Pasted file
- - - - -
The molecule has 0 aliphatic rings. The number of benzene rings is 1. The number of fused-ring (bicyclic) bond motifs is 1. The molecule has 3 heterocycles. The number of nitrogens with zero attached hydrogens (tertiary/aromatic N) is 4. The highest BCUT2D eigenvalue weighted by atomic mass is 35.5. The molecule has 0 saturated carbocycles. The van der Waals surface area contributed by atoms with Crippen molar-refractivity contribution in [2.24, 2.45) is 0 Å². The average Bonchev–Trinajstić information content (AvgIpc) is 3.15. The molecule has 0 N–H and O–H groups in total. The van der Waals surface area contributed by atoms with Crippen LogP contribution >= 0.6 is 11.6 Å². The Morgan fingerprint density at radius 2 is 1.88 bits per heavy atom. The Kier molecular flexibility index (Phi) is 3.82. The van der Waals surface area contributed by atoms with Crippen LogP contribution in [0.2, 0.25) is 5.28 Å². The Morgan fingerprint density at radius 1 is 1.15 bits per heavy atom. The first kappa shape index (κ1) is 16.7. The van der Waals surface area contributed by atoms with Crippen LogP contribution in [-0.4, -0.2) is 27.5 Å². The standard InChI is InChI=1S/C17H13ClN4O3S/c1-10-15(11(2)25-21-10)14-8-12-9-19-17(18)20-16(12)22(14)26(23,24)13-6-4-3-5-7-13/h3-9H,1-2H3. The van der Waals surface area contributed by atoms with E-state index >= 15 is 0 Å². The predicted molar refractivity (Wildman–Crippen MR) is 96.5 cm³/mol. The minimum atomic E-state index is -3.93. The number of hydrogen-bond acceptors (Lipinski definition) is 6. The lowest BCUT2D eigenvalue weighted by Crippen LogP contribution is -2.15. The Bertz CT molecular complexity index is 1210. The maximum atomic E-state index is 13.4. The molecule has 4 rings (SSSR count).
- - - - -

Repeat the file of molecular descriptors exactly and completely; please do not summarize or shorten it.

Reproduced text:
The molecule has 0 aliphatic rings. The number of benzene rings is 1. The number of fused-ring (bicyclic) bond motifs is 1. The molecule has 3 heterocycles. The number of nitrogens with zero attached hydrogens (tertiary/aromatic N) is 4. The highest BCUT2D eigenvalue weighted by atomic mass is 35.5. The molecule has 0 saturated carbocycles. The van der Waals surface area contributed by atoms with Crippen molar-refractivity contribution in [2.24, 2.45) is 0 Å². The average Bonchev–Trinajstić information content (AvgIpc) is 3.15. The molecule has 0 N–H and O–H groups in total. The van der Waals surface area contributed by atoms with Crippen LogP contribution >= 0.6 is 11.6 Å². The Morgan fingerprint density at radius 2 is 1.88 bits per heavy atom. The Kier molecular flexibility index (Phi) is 3.82. The van der Waals surface area contributed by atoms with Crippen LogP contribution in [0.2, 0.25) is 5.28 Å². The Morgan fingerprint density at radius 1 is 1.15 bits per heavy atom. The first kappa shape index (κ1) is 16.7. The van der Waals surface area contributed by atoms with Crippen LogP contribution in [-0.4, -0.2) is 27.5 Å². The standard InChI is InChI=1S/C17H13ClN4O3S/c1-10-15(11(2)25-21-10)14-8-12-9-19-17(18)20-16(12)22(14)26(23,24)13-6-4-3-5-7-13/h3-9H,1-2H3. The van der Waals surface area contributed by atoms with E-state index >= 15 is 0 Å². The predicted molar refractivity (Wildman–Crippen MR) is 96.5 cm³/mol. The minimum atomic E-state index is -3.93. The number of hydrogen-bond acceptors (Lipinski definition) is 6. The lowest BCUT2D eigenvalue weighted by Crippen LogP contribution is -2.15. The Bertz CT molecular complexity index is 1210. The maximum atomic E-state index is 13.4. The molecule has 4 rings (SSSR count).